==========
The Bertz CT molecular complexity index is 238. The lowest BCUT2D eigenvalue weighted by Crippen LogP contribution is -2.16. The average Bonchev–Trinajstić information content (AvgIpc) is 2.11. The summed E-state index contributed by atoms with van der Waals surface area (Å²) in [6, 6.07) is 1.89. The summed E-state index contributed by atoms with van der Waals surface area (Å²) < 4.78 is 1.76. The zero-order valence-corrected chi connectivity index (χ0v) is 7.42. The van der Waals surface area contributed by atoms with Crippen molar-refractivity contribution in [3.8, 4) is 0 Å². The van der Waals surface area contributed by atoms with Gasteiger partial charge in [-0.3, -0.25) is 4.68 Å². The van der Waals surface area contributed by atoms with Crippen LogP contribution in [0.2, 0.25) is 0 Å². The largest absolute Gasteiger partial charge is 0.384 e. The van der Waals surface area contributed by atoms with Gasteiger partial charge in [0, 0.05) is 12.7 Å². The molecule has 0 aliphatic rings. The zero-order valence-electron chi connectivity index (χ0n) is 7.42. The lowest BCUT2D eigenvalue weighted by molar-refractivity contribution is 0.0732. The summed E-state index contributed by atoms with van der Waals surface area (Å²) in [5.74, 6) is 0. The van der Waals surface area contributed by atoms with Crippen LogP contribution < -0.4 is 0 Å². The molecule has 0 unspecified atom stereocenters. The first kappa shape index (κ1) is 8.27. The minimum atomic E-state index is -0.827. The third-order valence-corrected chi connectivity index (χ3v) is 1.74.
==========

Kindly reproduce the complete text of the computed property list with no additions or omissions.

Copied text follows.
The Bertz CT molecular complexity index is 238. The lowest BCUT2D eigenvalue weighted by Crippen LogP contribution is -2.16. The average Bonchev–Trinajstić information content (AvgIpc) is 2.11. The summed E-state index contributed by atoms with van der Waals surface area (Å²) in [6, 6.07) is 1.89. The summed E-state index contributed by atoms with van der Waals surface area (Å²) < 4.78 is 1.76. The zero-order valence-corrected chi connectivity index (χ0v) is 7.42. The van der Waals surface area contributed by atoms with Crippen molar-refractivity contribution in [3.8, 4) is 0 Å². The van der Waals surface area contributed by atoms with Gasteiger partial charge in [-0.3, -0.25) is 4.68 Å². The van der Waals surface area contributed by atoms with Crippen LogP contribution in [0.2, 0.25) is 0 Å². The largest absolute Gasteiger partial charge is 0.384 e. The van der Waals surface area contributed by atoms with Gasteiger partial charge in [0, 0.05) is 12.7 Å². The molecule has 0 aliphatic rings. The zero-order valence-electron chi connectivity index (χ0n) is 7.42. The lowest BCUT2D eigenvalue weighted by molar-refractivity contribution is 0.0732. The summed E-state index contributed by atoms with van der Waals surface area (Å²) in [5.74, 6) is 0. The van der Waals surface area contributed by atoms with Crippen LogP contribution < -0.4 is 0 Å². The molecule has 0 unspecified atom stereocenters. The first kappa shape index (κ1) is 8.27. The minimum atomic E-state index is -0.827. The third-order valence-corrected chi connectivity index (χ3v) is 1.74.